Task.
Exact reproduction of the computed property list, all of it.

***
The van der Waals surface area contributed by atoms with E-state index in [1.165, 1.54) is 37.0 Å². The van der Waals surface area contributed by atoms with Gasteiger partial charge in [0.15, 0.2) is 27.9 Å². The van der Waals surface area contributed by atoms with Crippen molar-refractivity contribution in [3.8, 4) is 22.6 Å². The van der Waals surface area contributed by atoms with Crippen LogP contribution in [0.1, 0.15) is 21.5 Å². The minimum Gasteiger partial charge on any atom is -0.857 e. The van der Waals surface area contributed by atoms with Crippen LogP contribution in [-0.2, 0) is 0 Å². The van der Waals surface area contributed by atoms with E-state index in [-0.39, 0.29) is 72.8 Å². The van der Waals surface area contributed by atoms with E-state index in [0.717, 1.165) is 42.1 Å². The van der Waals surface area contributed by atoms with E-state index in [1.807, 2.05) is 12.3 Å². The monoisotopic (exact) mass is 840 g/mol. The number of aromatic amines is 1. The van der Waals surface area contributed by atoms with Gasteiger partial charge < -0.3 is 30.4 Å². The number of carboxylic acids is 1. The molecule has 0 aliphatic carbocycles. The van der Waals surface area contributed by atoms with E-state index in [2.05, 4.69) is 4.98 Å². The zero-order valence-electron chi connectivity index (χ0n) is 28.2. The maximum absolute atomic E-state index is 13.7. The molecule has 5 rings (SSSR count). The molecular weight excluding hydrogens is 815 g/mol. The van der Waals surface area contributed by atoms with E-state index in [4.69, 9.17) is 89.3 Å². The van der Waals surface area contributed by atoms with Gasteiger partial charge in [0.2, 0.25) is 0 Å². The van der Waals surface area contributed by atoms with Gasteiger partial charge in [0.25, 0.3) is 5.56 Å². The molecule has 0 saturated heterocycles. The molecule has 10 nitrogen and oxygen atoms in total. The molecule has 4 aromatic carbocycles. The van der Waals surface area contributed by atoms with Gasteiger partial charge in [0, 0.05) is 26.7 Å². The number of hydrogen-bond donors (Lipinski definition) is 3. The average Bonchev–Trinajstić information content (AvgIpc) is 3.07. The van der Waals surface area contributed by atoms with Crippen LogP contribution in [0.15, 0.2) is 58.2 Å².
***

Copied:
The van der Waals surface area contributed by atoms with E-state index in [1.165, 1.54) is 37.0 Å². The van der Waals surface area contributed by atoms with Gasteiger partial charge in [0.15, 0.2) is 27.9 Å². The van der Waals surface area contributed by atoms with Crippen molar-refractivity contribution in [3.8, 4) is 22.6 Å². The van der Waals surface area contributed by atoms with Crippen LogP contribution in [0.1, 0.15) is 21.5 Å². The minimum Gasteiger partial charge on any atom is -0.857 e. The van der Waals surface area contributed by atoms with Crippen LogP contribution in [-0.2, 0) is 0 Å². The van der Waals surface area contributed by atoms with E-state index in [-0.39, 0.29) is 72.8 Å². The van der Waals surface area contributed by atoms with E-state index in [0.717, 1.165) is 42.1 Å². The van der Waals surface area contributed by atoms with E-state index in [1.807, 2.05) is 12.3 Å². The monoisotopic (exact) mass is 840 g/mol. The number of aromatic amines is 1. The van der Waals surface area contributed by atoms with Gasteiger partial charge < -0.3 is 30.4 Å². The number of carboxylic acids is 1. The molecule has 0 aliphatic carbocycles. The van der Waals surface area contributed by atoms with E-state index in [2.05, 4.69) is 4.98 Å². The zero-order valence-electron chi connectivity index (χ0n) is 28.2. The maximum absolute atomic E-state index is 13.7. The molecule has 5 rings (SSSR count). The molecular weight excluding hydrogens is 815 g/mol. The van der Waals surface area contributed by atoms with E-state index in [4.69, 9.17) is 89.3 Å². The van der Waals surface area contributed by atoms with Gasteiger partial charge in [0.2, 0.25) is 0 Å². The van der Waals surface area contributed by atoms with Gasteiger partial charge in [0.25, 0.3) is 5.56 Å². The molecule has 0 saturated heterocycles. The molecule has 10 nitrogen and oxygen atoms in total. The molecule has 4 aromatic carbocycles. The van der Waals surface area contributed by atoms with Gasteiger partial charge in [0, 0.05) is 26.7 Å². The number of hydrogen-bond donors (Lipinski definition) is 3. The average Bonchev–Trinajstić information content (AvgIpc) is 3.07. The van der Waals surface area contributed by atoms with Crippen LogP contribution in [0.15, 0.2) is 58.2 Å².